The court is not limited to looking only at a parent’s actual income when calculating child support. In cases where a parent becomes unemployed or underemployed the court may substitute that parent’s “actual income” with their “earning capacity.”
Ability & Opportunity to Work
Family Code Section 4058(b) allows the court to consider a parent’s earning capacity when calculating child support if doing so is consistent with the child’s best interest. Accordingly, to prevent parents from reducing their income to pay less child support the courts will replace actual income with earning capacity if the parent has the ability and opportunity to work.
- Ability to work: the court will consider the allegedly unemployed or underemployed parent’s age, skills, occupation, health, and work experience.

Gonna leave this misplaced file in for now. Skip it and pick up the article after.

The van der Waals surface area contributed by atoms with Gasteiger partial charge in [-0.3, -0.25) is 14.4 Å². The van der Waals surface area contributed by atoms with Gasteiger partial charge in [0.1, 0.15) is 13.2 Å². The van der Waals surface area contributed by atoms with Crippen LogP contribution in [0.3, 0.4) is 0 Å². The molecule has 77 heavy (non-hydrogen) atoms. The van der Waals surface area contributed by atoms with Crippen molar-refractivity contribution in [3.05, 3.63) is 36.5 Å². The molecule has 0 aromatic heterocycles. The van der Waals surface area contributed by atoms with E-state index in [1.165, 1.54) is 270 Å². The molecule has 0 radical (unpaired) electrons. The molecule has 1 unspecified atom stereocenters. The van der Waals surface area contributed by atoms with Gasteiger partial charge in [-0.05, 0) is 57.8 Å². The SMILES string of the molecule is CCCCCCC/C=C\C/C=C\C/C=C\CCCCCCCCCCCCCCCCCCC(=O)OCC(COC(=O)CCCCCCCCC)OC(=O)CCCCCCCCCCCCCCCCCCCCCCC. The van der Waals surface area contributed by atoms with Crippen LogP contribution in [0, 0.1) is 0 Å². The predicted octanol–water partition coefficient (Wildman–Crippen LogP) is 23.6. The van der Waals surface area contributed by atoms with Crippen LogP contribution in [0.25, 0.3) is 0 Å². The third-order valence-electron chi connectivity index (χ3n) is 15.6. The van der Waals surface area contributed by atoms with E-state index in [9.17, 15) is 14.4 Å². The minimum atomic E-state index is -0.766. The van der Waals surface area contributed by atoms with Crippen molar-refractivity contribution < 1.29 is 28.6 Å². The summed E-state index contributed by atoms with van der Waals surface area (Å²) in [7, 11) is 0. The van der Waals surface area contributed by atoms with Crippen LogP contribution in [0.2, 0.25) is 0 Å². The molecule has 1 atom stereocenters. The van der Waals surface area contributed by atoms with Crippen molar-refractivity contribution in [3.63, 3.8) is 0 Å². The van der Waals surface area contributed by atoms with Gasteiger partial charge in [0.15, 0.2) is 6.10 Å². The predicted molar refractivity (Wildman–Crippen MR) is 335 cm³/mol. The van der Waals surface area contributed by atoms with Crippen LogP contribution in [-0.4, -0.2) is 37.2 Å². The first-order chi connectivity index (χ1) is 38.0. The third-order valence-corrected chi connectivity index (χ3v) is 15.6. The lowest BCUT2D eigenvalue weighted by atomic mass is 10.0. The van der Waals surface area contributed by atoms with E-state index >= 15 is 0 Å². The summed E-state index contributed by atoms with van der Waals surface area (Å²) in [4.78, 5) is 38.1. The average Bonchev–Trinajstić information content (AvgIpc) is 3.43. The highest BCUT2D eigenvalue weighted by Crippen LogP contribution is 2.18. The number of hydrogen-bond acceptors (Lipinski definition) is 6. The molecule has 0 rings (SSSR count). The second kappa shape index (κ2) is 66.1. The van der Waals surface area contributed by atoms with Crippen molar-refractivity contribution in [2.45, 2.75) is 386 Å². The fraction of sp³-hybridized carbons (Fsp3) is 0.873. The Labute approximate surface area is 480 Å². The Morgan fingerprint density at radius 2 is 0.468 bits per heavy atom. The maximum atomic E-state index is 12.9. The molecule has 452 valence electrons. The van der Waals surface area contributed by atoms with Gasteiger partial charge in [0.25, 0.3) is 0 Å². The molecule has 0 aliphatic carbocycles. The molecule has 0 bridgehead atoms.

- Opportunity to work: the party seeking an imputation of earning capacity must show with tangible evidence that the unemployed/underemployed parent has a reasonable likelihood, with reasonable effort, to apply their skills, education and training to produce income via employment or self-employment.
Reasonable Work Schedule
Fortunately for the allegedly unemployed/underemployed parent the court will normally base earning capacity upon a reasonable work schedule, not an onerous work regiment. However, if the profession normally requires overtime, such as in the case of medical doctors, overtime may be part of a “reasonable” work schedule and thus part of a parent’s earning capacity.